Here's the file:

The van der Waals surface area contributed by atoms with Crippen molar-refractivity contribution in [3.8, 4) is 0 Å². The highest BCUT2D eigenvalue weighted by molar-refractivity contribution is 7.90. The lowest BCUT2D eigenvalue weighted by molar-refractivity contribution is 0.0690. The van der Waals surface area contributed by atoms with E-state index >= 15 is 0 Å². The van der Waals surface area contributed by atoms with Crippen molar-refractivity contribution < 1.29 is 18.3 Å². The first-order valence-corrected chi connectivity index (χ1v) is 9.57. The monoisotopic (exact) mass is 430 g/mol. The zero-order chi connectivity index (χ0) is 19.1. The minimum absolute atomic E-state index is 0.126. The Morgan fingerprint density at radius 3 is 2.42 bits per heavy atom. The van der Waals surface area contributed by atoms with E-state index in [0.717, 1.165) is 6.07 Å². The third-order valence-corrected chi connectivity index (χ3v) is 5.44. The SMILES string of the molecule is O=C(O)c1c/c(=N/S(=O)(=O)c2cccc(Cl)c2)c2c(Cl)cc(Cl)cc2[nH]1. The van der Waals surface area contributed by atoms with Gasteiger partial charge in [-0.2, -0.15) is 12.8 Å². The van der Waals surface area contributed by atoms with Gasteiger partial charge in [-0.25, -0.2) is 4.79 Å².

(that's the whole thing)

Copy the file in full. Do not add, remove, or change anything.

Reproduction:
The van der Waals surface area contributed by atoms with Crippen molar-refractivity contribution in [3.8, 4) is 0 Å². The highest BCUT2D eigenvalue weighted by molar-refractivity contribution is 7.90. The lowest BCUT2D eigenvalue weighted by molar-refractivity contribution is 0.0690. The van der Waals surface area contributed by atoms with E-state index >= 15 is 0 Å². The van der Waals surface area contributed by atoms with Crippen molar-refractivity contribution < 1.29 is 18.3 Å². The first-order valence-corrected chi connectivity index (χ1v) is 9.57. The monoisotopic (exact) mass is 430 g/mol. The zero-order chi connectivity index (χ0) is 19.1. The minimum absolute atomic E-state index is 0.126. The Morgan fingerprint density at radius 3 is 2.42 bits per heavy atom. The van der Waals surface area contributed by atoms with E-state index in [0.717, 1.165) is 6.07 Å². The third-order valence-corrected chi connectivity index (χ3v) is 5.44. The SMILES string of the molecule is O=C(O)c1c/c(=N/S(=O)(=O)c2cccc(Cl)c2)c2c(Cl)cc(Cl)cc2[nH]1. The van der Waals surface area contributed by atoms with Gasteiger partial charge in [-0.2, -0.15) is 12.8 Å². The van der Waals surface area contributed by atoms with Gasteiger partial charge in [-0.25, -0.2) is 4.79 Å².